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By Jonathan Springston, Associate Managing Editor, AHC Media
On Oct. 8, 2014, Thomas Eric Duncan, a Liberian who became the first patient in the United States diagnosed with Ebola disease, died at Texas Health Presbyterian Hospital in Dallas, 13 days after first presenting to the ED. Less than a week later, two nurses, one of whom had treated Duncan, were diagnosed with Ebola.
Now, one year later, an expert panel convened by Texas Health Resources, the parent company of Texas Health Presbyterian Hospital, has unveiled a detailed review of how the Duncan case was managed, what went wrong, and what steps need to be taken to strengthen the hospital’s and the community’s response to future infectious disease threats.
The November issue of ED Management features a cover story that breaks down what happened in Dallas and the panel’s report, which lays blame on poor planning and communication, misunderstood roles, and inadequate drills. Below is an excerpt from the comprehensive and informative story.
The panel examined the circumstances surrounding Duncan’s first visit to the ED on Sept. 25, 2014, after which he was discharged with a diagnosis of sinusitis. The panel found that while a nurse noted in Duncan’s electronic medical record (EMR) that the patient was from Africa — a key point for consideration of EVD — this information was not highlighted or prioritized within the EMR, and it would have required the physician to look beyond the standard patient assessment screen to see the patient’s travel history. This problem, and a general lack of awareness of the risk factors for EVD, led ED staff to miss an opportunity to correctly diagnose Duncan, isolate him, and begin treatment at an earlier stage of the disease, according to the panel’s report.
The panel recommended the hospital develop and implement a plan for improving collaborative interaction between ED nurses and physicians, and it also pointed out the danger of overrelying on the EMR for communication. Jon Mark Hirshon, MD, MPH, PhD, a professor in the Department of Emergency Medicine and in the Department of Epidemiology and Public Health at the University of Maryland School of Medicine in Baltimore, agrees that overreliance on EMRs can be a problem throughout the healthcare system, and that more attention needs to be paid to making sure that these records are designed and leveraged to promote patient safety.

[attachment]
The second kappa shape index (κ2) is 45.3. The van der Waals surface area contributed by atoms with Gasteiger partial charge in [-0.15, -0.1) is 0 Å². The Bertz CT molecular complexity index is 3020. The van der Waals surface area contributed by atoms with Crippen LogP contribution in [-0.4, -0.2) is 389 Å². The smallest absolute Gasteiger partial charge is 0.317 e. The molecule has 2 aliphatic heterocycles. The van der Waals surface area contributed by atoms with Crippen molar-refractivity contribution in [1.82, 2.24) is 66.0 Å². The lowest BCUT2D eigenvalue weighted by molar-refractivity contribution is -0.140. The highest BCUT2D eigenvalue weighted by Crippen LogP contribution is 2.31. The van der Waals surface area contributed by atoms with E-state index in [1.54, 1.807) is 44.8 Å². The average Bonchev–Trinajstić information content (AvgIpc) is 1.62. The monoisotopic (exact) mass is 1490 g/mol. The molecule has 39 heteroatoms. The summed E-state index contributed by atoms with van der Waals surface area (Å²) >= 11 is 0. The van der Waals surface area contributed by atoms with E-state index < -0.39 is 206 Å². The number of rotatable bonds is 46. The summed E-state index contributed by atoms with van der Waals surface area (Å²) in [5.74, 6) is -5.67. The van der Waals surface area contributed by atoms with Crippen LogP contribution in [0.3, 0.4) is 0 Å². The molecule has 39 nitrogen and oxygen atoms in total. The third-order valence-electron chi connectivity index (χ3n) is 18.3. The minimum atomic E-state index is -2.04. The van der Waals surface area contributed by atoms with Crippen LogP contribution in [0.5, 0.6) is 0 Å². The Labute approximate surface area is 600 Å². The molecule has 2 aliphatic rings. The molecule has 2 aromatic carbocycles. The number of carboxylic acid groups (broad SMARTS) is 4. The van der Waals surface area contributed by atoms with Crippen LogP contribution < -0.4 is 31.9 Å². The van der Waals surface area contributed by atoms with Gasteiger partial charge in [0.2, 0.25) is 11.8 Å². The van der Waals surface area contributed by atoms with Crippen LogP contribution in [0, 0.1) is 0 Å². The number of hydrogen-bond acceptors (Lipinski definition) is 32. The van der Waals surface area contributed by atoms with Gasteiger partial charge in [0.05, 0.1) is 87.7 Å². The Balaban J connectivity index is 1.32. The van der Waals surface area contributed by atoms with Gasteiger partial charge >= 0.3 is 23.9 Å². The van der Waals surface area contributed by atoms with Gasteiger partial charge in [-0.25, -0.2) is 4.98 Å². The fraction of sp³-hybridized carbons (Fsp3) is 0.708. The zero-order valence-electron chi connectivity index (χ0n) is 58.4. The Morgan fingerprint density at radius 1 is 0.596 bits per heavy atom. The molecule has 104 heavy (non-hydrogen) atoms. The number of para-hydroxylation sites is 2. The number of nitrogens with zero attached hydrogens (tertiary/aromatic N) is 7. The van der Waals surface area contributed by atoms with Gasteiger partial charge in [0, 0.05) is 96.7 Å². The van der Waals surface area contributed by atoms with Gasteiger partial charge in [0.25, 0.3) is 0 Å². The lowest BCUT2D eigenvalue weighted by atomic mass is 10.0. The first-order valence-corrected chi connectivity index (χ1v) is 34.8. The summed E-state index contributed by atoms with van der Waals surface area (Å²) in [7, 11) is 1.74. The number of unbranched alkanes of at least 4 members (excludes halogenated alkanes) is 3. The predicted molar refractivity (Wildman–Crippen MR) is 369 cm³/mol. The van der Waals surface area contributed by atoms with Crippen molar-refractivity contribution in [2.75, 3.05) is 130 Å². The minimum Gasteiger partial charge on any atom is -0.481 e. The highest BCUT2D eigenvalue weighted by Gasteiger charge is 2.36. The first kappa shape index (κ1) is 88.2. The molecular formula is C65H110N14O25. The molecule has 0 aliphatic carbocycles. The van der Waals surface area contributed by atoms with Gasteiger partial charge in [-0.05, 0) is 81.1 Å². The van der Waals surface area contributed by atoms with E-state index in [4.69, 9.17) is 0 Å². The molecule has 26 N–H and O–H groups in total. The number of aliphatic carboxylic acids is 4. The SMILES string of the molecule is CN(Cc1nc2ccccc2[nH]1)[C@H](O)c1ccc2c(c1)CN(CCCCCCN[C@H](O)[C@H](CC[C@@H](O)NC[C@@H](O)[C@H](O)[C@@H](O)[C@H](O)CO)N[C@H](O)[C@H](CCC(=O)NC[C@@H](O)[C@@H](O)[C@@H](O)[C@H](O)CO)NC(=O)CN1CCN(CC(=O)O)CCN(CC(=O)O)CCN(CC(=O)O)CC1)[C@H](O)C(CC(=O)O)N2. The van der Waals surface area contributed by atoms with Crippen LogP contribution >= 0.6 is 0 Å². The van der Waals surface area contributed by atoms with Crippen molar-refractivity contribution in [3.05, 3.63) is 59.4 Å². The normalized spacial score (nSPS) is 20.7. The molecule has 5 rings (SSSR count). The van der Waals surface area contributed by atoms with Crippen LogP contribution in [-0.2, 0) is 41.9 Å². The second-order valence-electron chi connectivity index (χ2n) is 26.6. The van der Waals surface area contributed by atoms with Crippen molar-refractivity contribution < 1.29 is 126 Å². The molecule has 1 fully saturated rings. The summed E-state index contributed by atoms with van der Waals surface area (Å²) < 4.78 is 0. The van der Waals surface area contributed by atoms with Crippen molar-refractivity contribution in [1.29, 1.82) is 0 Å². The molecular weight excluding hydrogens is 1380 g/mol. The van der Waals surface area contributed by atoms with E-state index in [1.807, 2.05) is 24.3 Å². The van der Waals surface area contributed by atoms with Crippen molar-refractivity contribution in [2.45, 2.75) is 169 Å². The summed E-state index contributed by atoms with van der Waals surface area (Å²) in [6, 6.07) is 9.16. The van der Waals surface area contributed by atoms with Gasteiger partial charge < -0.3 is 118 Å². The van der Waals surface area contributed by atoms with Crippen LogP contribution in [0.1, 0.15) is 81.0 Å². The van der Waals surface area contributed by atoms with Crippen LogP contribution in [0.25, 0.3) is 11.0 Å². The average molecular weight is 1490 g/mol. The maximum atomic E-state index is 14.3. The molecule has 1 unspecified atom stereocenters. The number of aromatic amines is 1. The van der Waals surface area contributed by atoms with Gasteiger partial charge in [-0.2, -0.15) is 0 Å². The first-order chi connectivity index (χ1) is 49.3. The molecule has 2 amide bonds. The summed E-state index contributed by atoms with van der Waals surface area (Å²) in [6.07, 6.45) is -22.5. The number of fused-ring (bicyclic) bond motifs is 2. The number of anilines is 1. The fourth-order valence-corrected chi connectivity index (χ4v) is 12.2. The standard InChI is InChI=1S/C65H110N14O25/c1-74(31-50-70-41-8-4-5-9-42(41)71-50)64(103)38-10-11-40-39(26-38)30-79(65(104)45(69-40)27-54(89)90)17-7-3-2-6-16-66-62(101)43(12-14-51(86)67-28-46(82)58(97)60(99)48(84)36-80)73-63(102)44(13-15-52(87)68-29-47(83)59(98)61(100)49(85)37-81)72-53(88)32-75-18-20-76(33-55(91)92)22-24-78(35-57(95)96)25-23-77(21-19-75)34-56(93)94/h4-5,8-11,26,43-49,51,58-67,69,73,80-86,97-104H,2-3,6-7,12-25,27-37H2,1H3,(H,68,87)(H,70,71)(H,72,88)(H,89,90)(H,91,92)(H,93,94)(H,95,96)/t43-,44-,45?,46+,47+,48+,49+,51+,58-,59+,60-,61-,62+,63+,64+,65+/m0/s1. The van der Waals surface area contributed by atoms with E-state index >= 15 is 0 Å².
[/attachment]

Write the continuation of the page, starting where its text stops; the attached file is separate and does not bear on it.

“It is a federal mandate for us to go to EMRs, and there are reasons and rationales behind this, but there is a challenge to it as well,” notes Hirshon, who also serves on a group focused on Ebola preparedness for the American College of Emergency Physicians (ACEP). “What has changed in the last year is that people are much more aware of asking those [appropriate screening] questions, and the communication has improved. At the same time, it is a challenge to make sure there is good communication between the providers and that the EMR is reinforcing that communication and not fragmenting it.”
Deena Brecher, MSN, RN, APRN, ACNS-BC, CEN, CPEN, the immediate past president of the Emergency Nurses Association, clinical director for Emergency Services at Cincinnati Children’s Hospital in Ohio and a member of the ACEP Ebola Expert Panel, agrees with Hirshon, noting that it is very important for EMRs to be truly multidisciplinary.
“I am sure every organization has an opportunity to really look at that,” she says. “The other piece to remember is that nothing replaces face-to-face communication, and if anyone has a concern at any point in time or recognizes something that doesn’t seem right, it needs to be escalated, and a computer probably isn’t the best way to do that.”
You can read the entire ED Management story here. Also, be sure to check out the November issue of Critical Care Alert, which will also look back at last year’s Ebola crisis and what EDs across the country can learn to better handle future crises. You'll also want to sign up for AHC Media's November 10 webinar that will focus on CMS infection prevention and control standards as well as memos issued by CDC, TJC, and CMS on the topic.